Presentation of the project
What is the ROHC library for?
The ROHC library provides an easy and robust way for applications to reduce their bandwidth usage on network links with limited capacity or expensive costs. Headers of network packets are compressed with the ROHC protocol.
Why compressing network headers?
In streaming applications, such as VoIP, network headers corresponds to around 60% of the total amount of data transmitted. Such large overheads may be tolerable in local wired links where capacity is often not an issue, but are excessive for WAN and wireless systems where bandwidth is scarce. Source: Wikipedia.
What is the ROHC protocol?
Robust Header Compression (ROHC) is a standardized method to compress the IP, UDP , RTP and TCP headers of Internet packets.
The ROHC protocol defined by the IETF takes advantage of the information redundancy in headers of:
- one single network packet (eg. the payload lengths in IP and UDP headers),
- several network packets that belongs to one single stream (eg. the IP addresses).
Redundant information is transmitted in first packets only. Next packets contain variable information only, eg. identifiers or sequence numbers. Theses fields are furthermore transmitted in a adequate compressed form to save some more bits.
What performances may be expected?
The ROHC protocol is especially efficient for network traffic with small payloads, such as VoIP traffic. In such scenarios, a 65% bandwidth gain may be expected on IPv4 networks. 73% for IPv6 networks.
For VoIP traffic on IPv4 networks, every packet contains 40 bytes of network headers for only 20 bytes of payload. On IPv6 networks, 60 bytes of headers for 20 bytes of payload. In steady state, theses 40/60-byte network headers may be compressed down to 1 byte.
Which features are supported?
The library compresses the following types of traffic (IP means IPv4 and IPv6):
- IP / payload
- IP / UDP / payload
- IP / UDP-Lite / payload
- IP / UDP / RTP / payload
- IP / TCP / payload
Double IP headers are supported in order to compress IP tunnels.
Which licensing terms?
Since version 1.7.0, the library is published as Opensource under the GNU LGPL license version 2.1 or at your option any later version.
Before version 1.7.0, the library was published under the GNU GPL license version 2 or at your option any later version.
The project is the resulting work of many contributors (large & small companies and individuals).
- January: migrate the IP/ROHC tunnel from Bazaar to Git (and GitHub).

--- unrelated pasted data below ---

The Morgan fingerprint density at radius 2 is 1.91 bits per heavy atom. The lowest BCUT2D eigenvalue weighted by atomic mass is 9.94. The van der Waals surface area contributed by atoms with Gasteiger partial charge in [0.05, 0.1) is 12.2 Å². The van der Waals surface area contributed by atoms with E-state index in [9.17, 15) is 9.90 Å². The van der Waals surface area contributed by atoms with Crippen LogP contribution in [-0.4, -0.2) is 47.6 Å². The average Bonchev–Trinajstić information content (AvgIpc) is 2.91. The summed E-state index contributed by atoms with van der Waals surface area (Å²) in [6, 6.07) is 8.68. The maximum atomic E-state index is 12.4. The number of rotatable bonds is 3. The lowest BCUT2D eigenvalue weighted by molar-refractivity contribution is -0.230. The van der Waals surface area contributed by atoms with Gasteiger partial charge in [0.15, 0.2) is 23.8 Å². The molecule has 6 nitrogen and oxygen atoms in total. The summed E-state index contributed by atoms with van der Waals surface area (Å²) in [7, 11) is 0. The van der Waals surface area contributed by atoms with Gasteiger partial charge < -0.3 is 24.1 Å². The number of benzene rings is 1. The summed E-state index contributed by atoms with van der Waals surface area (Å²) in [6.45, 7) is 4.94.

- August:major release 2.0.0 with production-ready TCP profile
- January-October: clean and robustify the TCP profile.
- May: build on Travis CI in addition to Buildbot.
- May: fixes warnings emitted by the Coverity static analyzer.
- May: RFC3095 list compression: handle anonymous lists.
- July-August: Simplify and factorize the RFC3095 profiles.
- October: fix cppcheck warnings.
- November: fix warnings issued by the new Clang 3.7.
- January-June: design a new public API.
- March: add compatibility mode with versions 1.6.x.
- March: deprecate the ROHC over UDP tunnel.
- March: add new ROHC stats application.
- April: interoperability tests with Aeroflex TM500(LTE).
- April: better support for TCP options.
- May: add compatibility with C++ programs.
- June: library becomes thread-safe wrt feedback handling between compressor and decompressor.
- June: change license to LGPL version 2.1 or later.
- June: major release 1.7.0.
- June: deprecate the ROHC over UDP tunnel in favor of the IP/ROHC tunnel.
- November: migrate the ROHC library from Bazaar to Git (and GitHub).
- December: start to clean and robustify the TCP profile.
- January: add fuzzer tool to check library robustness.
- March: Linux kernel support.
- May: add RPM packaging.
- June: major release 1.6.0.
- June: OpenBSD support.
- June: add ROHC-over-Ethernet tunnel.
- July: ROHCv1 IP/TCP profile.
- August: repair upon CRC failure support.
- August: extensions support for UO-1-ID packet.
- October: provide man pages.
- December: add new fuzzer tool dedicated to RTP traffic.
- December: dedicated website launched.
- May: major release 1.4.0.
- May: LLVM/Clang support.
- May: Valgrind support.
- August: ROHCv1 IP/ESP profile.
- September: MinGW support.
- October: major release 1.5.0.
- November: add framework to handle library traces.
- November: improve RTP profile detection.
- November: add new sniffer tool.
- November: constant IP-ID support.
- November: ROHC segment support.
- December: FreeBSD support.
- March: reliable support for large CID added.
- March: version 1.3.0 released.
- April: reliable support for the x86_64 architecture added.
- February: support for IPv6 list compression added.
- February: version 1.1.0 released.